As I tweeted yesterday, I had a surprising experience with Rogers customer service yesterday. I was calling to add a text plan to my wife’s cellphone account (the fact that her current plan – which includes hundreds of voice minutes, 1 GB of data, and an assortment of additional services – still charges 15 cents (soon 20 cents) per text is fodder for different post). After I agreed to pay a few more dollars each month to cover texts, the agent asked if used my laptop to access public wifi networks. When I said that I did, he asked if I knew the dangers of using public wifi, which I was told included the possibility of hackers accessing my data or inserting viruses onto my computer. Given the risks, the agent continued, might I be interested in the Rogers’ Rocket Stick?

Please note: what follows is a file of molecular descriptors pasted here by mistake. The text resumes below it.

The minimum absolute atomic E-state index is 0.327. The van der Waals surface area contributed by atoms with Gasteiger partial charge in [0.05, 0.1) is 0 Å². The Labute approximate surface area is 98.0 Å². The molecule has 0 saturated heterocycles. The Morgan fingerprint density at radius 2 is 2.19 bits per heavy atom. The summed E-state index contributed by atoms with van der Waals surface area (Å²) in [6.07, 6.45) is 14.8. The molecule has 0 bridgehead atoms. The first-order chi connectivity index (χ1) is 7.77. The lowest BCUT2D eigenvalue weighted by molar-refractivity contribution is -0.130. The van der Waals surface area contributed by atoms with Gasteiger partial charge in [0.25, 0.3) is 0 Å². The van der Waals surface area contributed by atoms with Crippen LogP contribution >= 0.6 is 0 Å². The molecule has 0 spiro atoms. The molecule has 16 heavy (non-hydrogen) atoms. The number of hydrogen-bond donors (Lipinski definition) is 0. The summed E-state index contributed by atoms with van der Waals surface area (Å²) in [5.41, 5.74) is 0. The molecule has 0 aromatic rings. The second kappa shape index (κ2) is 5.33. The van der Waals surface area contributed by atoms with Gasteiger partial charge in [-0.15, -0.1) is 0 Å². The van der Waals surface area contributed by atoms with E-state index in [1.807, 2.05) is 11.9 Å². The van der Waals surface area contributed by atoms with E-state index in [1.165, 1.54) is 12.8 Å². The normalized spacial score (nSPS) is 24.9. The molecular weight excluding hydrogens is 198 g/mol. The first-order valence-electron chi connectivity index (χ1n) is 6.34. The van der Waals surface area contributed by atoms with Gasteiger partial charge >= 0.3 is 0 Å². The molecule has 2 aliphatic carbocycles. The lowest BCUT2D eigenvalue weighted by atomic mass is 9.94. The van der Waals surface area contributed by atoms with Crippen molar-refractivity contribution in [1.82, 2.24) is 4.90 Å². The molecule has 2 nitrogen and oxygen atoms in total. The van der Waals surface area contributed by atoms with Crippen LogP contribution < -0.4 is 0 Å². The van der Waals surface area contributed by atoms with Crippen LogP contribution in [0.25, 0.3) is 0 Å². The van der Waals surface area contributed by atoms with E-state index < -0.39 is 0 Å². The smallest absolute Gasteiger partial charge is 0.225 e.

In my view, these scare tactics are shameful. Mobile internet services are good products that can and should be sold on the basis of the convenience they provide, not by scaring consumers into thinking that alternative access services are unsafe. Yet the Rogers agent went for the FUD approach despite the facts that: